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 Conemaugh Twp. Cemeteries
 
Forest Lawn Cemetery
Holy Cross Polish Cemetery
Locust Grove Cemetery
Mt. Carmel Cemetery
Oak/Singer Cemetery

 Conemaugh Communities
 
Bon Air
Cover Hill
Newtown
Parkstown
Wissingertown

 Other Conemaugh Links
 
USGS Map of Conemaugh Twp.
1890 Map
Conemaugh Valley School District
Conemaugh Valley High School - Senior Class Photos
Conemaugh Valley Memorial Hospital School of Nursing
East Conemaugh Boro High School - Senior Class Photos
Singer Hill School Students (Conemaugh Twp) - 1899
Wikipedia - Conemaugh Twp., Cambria Cnty, PA
Wikipedia - Staple Bend Tunnel, Registered Historic Place

In the beginning, the Conemaugh River starts where the Stony Creek meets the little Conemaugh, which is at the "Point" in today's downtown Johnstown. When Somerset Co. was formed out of Bedford Co. in the 1790's, the northern most two townships were Cambria, settled by Welsh, and Conemaugh, in the area around the confluence of the rivers. Cambria Co. was formed in 1804 when Conemaugh Twp. and Cambria Twp. from Somerset Co. were joined with Allegheny Twp. from Huntingdon Co. Shortly afterwards, another Conemaugh Twp., in Somerset Co, was formed from Quemahoning Twp., lying adjacent, across the county line. Conemaugh Twp. then formed the southwest portion of the new Cambria Co.

The town that grew where the rivers joined was known as the Conemaugh settlement. In the early 1830's it was incorporated as Conemaugh Borough [in January 1831], but very shortly [1834] the name was changed to Johnstown in honor of Joseph Johns, the original settler where the borough was located. After another couple years another borough was formed adjacent to Johnstown, this one again known as Conemaugh Borough. Thirty years later, in 1868, about two miles upstream, the next borough in the valley was East Conemaugh. After the 1889 flood, most of the boroughs in the valley merged to become the City of Johnstown, and Conemaugh Borough became part of the new city, while East Conemaugh still remains independent. The part of the city, adjacent to downtown, that was once Conemaugh Borough is today most frequently referred to as "Old" Conemaugh Borough.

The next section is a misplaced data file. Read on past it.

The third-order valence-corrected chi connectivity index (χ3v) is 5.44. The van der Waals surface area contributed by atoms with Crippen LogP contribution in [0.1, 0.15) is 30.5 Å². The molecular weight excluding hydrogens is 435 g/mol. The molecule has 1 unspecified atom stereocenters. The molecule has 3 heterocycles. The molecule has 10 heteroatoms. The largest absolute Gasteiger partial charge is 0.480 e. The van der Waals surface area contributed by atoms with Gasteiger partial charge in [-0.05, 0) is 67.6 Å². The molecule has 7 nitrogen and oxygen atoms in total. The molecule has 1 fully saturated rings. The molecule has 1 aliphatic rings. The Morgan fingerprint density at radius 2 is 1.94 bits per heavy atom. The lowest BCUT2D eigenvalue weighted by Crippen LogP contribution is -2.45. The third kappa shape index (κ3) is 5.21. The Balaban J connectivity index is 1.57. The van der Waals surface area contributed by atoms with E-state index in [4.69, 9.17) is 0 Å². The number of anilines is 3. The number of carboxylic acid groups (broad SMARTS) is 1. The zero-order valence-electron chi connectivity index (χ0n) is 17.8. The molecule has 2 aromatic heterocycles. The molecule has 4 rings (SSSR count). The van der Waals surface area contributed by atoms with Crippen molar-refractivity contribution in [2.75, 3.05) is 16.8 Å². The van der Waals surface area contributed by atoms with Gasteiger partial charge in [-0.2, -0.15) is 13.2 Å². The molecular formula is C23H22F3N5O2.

Conemaugh Twp was later subdivided into Yoder Twp (west of the rivers) and Taylor Twp (north of the rivers). In 1876 the southern half of what was left of Conemaugh (east of the rivers) became Stonycreek Twp, leaving it to the same borders it has today, on the hilltop above the river to the northeast of the city.

Submitted by: Brian L. Cartwright

 

 Conemaugh Old Town 

Its real name is Connemach, but usage has softened it to Conemaugh, and as in a majority of the cases, it derives its name from the stream which the Indians first named. Connemach means: "otter." The trader, Jonas Davenport, refers to this Indian town in an affidavit made before the Provincial Council on October 29, 1731, when he stated that "on Connemach Creek there are three Shawneese towns, forty-five families, two hundred men," and that their Chief is Okawela. Scull's map of 1770 places this town at the junction of South Fork and Stoney creeks at the present site of Johnstown. An outstanding Johnstown historian, Mr. Dwight Roberts, with his usual scrutinizing care, places it a mile up from the junction, close to present Moxham. Chief Okawela , otherwise called Ocowellos, came westward from the former Shawnee town at Chillisquaqua on the Susquehanna River, and the three towns over which he ruled are conjectured to be by some as Connemach, Black Legs and Keckenepaulin's.

 

 

Our thanks to Bob Wissinger who formerly maintained this webpage for the last 12 years.

Page Created: 5 Sep 2010.
Last Updated: 24 Feb 2014
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Lynne Canterbury, Diann Olsen, and contributors